Wide parts of the population are against the corruption that is connected with this system
and for many of them the FPO can present itself as an - apparent - alternative. On the other hand, the SPD is the only force which identifies itself fully with this outdated-model - another reason for its decline.

End of the SPD as a workers-party

The price for the neo-liberal turn of the SPD, was the loss of its traditional members and voters-basis, as well as the total disappearing of the youth from this party. Only 40 % of the workers, and 25 % of those younger then 30, voted in 1999 for the SPD. Within both these groups the FPO the strongest party - with 45% of the workers (mainly male) and 35 % of the youth. These figures express undoubtedly the end of the SPD as the traditional workers party. However, the FPO can fill this vacuum only partly: The SPD lost 230,000 voters to the FPO at these elections, but 275,000 did not vote at all. Although the FPO has won the majority of the votes from the working class, it has not succeeded at all, in sinking roots into the workers movement itself: Less then one percent of the shop-stewards confess themselves to be part of the Freedom Party's trade union fraction. Also on an organisational base Haider could not benefit from the lose of members of the two big parties: With about 40,000 members, the FPO has stagnated at the same level since the middle of the 1980's (to compare: SPD and OVP both have up to 400,000 members). The FPO remains a protest-party whose strength results mainly from one circumstance - It has so far no serious opponent.

Integration of the FPO continues

Most commentators no longer question that the FPO will come into government. The question that they put is only "when". The conservative OVP, that sees itself as the winner of these elections because it has lost less than the SPD, is split in relation to this question. A government with the SPD means the certain continuation of the decline of both parties and the abandonment of the position of the chancellor.

Vice-versa a coalition with the FPO would be a calculated risk, not only because the FPO could benefit much more in such an alliance. The vote itself has caused an enormous polarisation in Austria. Everywhere at the workplaces, in the pubs, on the street there is discussion about the political situation. On the 1st of October, at the last public rally of Haider in Vienna hundreds of unorganised FPO-opponents where there to protest. Since then there is, especially amongst the youth, a mood that reminds of the period at the beginning of the 1990's of anti-racism and anti-FPO. These are the central issues which are politicising and activating people.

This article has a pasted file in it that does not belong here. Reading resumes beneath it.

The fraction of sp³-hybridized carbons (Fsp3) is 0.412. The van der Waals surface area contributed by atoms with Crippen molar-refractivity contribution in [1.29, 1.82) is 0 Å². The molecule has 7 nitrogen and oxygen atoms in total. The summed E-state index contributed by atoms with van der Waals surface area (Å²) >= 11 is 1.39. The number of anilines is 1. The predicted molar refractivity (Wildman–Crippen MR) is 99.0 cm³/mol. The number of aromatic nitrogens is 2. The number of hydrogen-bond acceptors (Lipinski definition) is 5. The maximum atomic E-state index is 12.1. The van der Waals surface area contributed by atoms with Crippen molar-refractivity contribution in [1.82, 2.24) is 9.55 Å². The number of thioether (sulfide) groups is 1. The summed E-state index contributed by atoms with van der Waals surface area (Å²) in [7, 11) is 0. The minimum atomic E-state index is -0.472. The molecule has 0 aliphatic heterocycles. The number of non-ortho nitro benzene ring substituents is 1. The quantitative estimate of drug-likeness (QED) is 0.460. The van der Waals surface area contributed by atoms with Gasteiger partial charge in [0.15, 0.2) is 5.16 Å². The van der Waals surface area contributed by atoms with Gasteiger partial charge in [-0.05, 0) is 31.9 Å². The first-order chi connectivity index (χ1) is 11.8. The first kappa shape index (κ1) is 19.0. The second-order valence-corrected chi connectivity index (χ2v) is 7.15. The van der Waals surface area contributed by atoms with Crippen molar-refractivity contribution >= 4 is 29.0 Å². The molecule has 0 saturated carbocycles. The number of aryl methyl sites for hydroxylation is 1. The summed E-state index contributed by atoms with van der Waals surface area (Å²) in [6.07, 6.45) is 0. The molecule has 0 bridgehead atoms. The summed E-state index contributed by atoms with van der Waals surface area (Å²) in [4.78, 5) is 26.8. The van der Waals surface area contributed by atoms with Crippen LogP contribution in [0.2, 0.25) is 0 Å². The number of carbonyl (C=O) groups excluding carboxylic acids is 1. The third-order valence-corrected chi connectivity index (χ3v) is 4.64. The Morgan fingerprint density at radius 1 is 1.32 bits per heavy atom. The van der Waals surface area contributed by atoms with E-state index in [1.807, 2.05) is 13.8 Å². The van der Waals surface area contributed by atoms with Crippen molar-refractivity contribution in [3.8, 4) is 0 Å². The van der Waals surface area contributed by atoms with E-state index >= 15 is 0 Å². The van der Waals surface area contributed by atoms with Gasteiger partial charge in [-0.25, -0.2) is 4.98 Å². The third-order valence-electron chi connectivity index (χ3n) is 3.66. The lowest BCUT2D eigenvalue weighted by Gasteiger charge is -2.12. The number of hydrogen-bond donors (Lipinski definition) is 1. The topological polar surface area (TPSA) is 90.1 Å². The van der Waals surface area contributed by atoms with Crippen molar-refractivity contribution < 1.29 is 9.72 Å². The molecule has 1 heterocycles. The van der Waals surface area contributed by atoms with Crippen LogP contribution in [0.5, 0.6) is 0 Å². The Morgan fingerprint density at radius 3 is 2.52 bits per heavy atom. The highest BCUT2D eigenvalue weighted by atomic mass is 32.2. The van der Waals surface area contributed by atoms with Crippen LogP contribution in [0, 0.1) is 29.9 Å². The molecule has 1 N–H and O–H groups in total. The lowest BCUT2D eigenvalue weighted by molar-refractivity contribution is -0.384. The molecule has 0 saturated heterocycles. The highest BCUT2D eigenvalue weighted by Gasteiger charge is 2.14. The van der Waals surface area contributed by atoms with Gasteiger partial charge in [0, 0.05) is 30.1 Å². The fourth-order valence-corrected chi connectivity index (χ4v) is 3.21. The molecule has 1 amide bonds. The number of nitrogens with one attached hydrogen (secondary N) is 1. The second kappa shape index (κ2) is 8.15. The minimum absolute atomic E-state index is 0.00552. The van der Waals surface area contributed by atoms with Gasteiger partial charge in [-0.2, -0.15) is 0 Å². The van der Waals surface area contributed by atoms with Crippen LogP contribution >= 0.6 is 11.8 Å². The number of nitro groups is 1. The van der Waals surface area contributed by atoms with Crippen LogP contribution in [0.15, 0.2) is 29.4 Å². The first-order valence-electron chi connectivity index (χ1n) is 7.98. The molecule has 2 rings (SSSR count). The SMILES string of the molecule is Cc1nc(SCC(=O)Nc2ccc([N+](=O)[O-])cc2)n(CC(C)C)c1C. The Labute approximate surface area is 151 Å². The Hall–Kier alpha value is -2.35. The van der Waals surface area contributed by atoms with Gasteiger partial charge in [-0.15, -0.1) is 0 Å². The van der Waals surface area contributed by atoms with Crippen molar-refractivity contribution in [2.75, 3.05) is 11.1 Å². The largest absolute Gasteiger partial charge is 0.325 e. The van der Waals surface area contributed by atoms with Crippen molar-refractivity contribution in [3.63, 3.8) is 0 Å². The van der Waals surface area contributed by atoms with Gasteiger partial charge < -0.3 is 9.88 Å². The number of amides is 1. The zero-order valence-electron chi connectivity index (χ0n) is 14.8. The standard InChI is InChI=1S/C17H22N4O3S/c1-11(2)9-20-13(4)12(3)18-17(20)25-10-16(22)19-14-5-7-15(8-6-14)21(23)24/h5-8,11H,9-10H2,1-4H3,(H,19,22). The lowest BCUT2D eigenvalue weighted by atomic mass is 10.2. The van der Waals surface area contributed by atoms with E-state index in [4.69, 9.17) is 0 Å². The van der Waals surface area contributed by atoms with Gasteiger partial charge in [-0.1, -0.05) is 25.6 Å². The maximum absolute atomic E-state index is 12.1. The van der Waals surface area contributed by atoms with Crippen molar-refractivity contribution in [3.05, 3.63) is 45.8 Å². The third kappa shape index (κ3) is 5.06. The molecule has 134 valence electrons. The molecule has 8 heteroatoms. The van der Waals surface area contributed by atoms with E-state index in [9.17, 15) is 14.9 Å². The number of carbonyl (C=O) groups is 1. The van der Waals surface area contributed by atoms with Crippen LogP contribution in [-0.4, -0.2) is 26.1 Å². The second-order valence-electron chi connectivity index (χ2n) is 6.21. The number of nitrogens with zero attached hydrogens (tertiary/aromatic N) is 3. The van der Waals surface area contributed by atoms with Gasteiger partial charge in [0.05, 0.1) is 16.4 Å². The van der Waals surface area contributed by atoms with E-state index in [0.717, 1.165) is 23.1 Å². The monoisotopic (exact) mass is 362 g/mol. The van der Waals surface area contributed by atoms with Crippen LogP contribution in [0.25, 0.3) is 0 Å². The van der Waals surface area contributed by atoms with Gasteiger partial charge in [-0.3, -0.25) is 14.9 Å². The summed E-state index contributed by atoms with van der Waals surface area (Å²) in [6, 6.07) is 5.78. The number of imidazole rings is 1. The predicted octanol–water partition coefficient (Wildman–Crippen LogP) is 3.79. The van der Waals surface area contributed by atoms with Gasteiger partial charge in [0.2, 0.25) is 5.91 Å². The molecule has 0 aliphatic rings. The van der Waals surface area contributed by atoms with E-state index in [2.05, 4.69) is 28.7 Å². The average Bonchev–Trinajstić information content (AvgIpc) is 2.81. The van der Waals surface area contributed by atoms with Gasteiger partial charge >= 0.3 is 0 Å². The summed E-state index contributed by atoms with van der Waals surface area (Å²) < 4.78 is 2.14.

According to opinion polls up to 60 percent reject the big coalition - but even stronger is the opposition to a government with participation with the FPO. Instability and the question of political alternatives will be the essential marking points of the next period.

The fact, that none of the established parties could prevent Haider and will prevent him is obvious. The FPO already has the Landeshauptmann (county Prime ministers) in Carinthia and the Vize-Landeshauptmann in the state of Vorarlberg. This "personal" integration will go further.
Every government will try to continue the turn to the right of the last years - as with the extremely repressive and restrictive immigration policy. The discussion on the budget for 2000 has not yet started; a tax reform has to be financed it and EU pact for stability has to be fulfiled. The Austrian section of the CWI (SOV) sees in this situation the possibility to put forward the question of the political alternative and with it the idea of a new workers party.

John Evers in Vienna